I walk away from the class wondering why anyone would ever make up  a script  when every single person has such a fascinating, if not cautionary, tale to share. The strange thing is you would never know it unless the person happens to be a memoir writer. My classmates all look and act so ordinary. They have careers and families and homes and hobbies and habits. We are all the same in so many ways. But we are not.

For today's "Sky's the Limit" on what you can learn: Ordinary: I am not the first to ponder the question of what is ordinary. Couldn't pick just one when there are so many thought provoking quotes on the subject:

- I was like a boy playing n the sea-shore, and diverting myself now and then finding the smoother pebble or a prettier shell than ordinary, whilst the great ocean of truth lay all undiscovered before me.
-Isaac Newton

Small minds are concerned with the extraordinary, great minds with the ordinary.
-Blaise Pascal

A hero is no braver than an ordinary man, but he is brave five minutes longer.
-Ralph Waldo Emerson

Ordinary riches can be stolen; real riches cannot. In your soul are infinitely precious things that cannot be taken from you.
-Oscar Wilde

It may be hard for an egg to turn into a bird: it would be a jolly sight harder for it to learn to fly while remaining an egg. We are like eggs at the present. And you cannot go on indefinitely being just an ordinary, decent egg. We must be hatched or go bad.
-C.S. Lewis

-Be daring, be different, be impractical, be anything that will asset integrity of purpose and imaginative vision against the play-it-safers, the creatures of the commonplace, the slaves of the ordinary.
-Cecil Beaton


Wednesday, January 23, 2013

Blank Pages


 Nothing in this world can take the place of persistence. talent will not; nothing is more common than successful people with talent. Genius will not; unrewarded genius is almost a proverb. Education will not; the world is full of educated failures. Persistence and determination alone are omnipotent.
-Calvin Coolidge

This morning, my daughter wanted to take pretend pictures at the dog park with her toy camera and describe them in her notebook, an old journal that she dug out of who knows where. Someone gave me the book at her baby shower.  The idea was to write letters to my baby throughout her childhood. When I turned back the turquoise embossed leather cover, I read my last letter from 4 years ago almost to the day. 

January 20th 2009
We are watching President Obama’s inauguration. His campaign was built on the concept of “change”. We see change daily with you. You are sitting up by yourself and gurgling Mama.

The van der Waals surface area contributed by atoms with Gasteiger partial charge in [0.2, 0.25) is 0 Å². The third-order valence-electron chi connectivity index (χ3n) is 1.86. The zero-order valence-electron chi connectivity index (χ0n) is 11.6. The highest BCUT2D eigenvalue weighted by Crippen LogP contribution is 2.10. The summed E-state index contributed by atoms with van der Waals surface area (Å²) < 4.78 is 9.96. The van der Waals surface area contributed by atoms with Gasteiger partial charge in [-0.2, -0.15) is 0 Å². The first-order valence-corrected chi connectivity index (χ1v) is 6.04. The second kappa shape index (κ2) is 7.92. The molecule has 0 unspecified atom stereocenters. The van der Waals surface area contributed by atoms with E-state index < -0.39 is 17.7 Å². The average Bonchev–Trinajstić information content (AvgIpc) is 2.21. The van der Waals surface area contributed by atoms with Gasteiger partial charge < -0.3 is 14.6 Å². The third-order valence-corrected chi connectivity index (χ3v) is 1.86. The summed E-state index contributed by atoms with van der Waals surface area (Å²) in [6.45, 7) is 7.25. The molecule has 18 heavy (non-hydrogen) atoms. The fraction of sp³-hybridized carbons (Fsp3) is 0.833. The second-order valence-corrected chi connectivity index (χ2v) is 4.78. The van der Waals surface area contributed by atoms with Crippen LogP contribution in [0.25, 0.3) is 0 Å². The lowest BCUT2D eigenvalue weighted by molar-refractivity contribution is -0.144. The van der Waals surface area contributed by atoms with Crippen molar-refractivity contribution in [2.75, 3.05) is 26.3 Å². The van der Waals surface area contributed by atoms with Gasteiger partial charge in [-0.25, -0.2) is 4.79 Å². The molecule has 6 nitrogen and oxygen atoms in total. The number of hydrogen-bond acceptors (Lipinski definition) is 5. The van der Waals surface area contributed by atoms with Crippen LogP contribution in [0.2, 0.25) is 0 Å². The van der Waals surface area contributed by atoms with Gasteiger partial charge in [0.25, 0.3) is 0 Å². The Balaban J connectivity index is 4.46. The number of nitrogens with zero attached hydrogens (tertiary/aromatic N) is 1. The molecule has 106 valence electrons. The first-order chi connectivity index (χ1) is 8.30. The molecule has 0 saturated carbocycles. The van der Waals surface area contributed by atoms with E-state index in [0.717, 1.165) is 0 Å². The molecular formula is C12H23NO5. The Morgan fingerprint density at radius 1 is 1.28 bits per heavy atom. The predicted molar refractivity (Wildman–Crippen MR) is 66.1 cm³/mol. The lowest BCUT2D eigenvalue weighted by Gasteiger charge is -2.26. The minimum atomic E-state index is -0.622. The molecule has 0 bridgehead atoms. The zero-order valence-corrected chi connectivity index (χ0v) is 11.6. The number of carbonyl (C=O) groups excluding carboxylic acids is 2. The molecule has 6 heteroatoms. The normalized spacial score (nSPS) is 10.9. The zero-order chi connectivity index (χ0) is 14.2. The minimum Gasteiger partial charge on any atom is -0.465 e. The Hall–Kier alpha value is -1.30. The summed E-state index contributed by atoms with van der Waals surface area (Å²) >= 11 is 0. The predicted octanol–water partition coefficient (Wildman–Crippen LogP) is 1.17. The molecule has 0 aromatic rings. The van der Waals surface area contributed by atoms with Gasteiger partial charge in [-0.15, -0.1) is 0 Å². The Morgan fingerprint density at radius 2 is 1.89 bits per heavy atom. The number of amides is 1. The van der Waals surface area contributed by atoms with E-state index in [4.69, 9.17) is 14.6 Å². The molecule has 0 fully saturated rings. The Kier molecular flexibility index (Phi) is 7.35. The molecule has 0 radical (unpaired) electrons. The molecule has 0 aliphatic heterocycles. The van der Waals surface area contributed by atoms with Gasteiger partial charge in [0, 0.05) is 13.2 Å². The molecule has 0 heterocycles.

I finished the letter with telling her about our new routine of walking her brother to school in the morning. Like the journal entries, that practice of walking to school stopped four years ago too.  As January draws to an end, so does this month’s focus on childlike persistence. If I have learned anything this month, it is that I should probably be held back to repeat this subject.  “But I am an IDEAS person”, my right side says with grand eccentric hand gestures. The left side looks at that journal with its three beautiful  letters and shakes it’s half of my head. “What if you had not stopped? Think of the treasures that could be yours by now”?

August 21st, 2008
We are packing to go to the hospital…Cole just called from his room,are you ready for one of the best days of our lives?’

October 9th 2008
I bought a new Bob Marley Cd. We listen to it and dance around your room…. Many of the Rays players cut their hair in a mohawk for the play offs. You have a natural mohawk.

January 20th 2009
My nickname for you is “Happiness” and “LuLu Bird”. Your dad calls you “Baby Girl” and “Earth Angel”.

Instead of getting discouraged by the hundreds of blank pages and allowing the book to become lost and buried once more, I choose to fill the pages with broad bold strokes. I choose to believe it is never too to start again.  

January 23, 2013
Today you asked me to write down what you took imaginary pictures of at the dog park: Leaves, black and white dog, me (you) with red eyes, dog filled with hearts that looks like a unicorn, birds that I wish I could put on my finger. You also practiced signing your name.

How do you regard your blank pages?

For today's "Sky's the Limit" on what you can learn: It's National Pie Day! Yippee. I never knew. But thanks to the National Pie Council now I know about this very important American holiday. I also know that 36 million rate apple their favorite.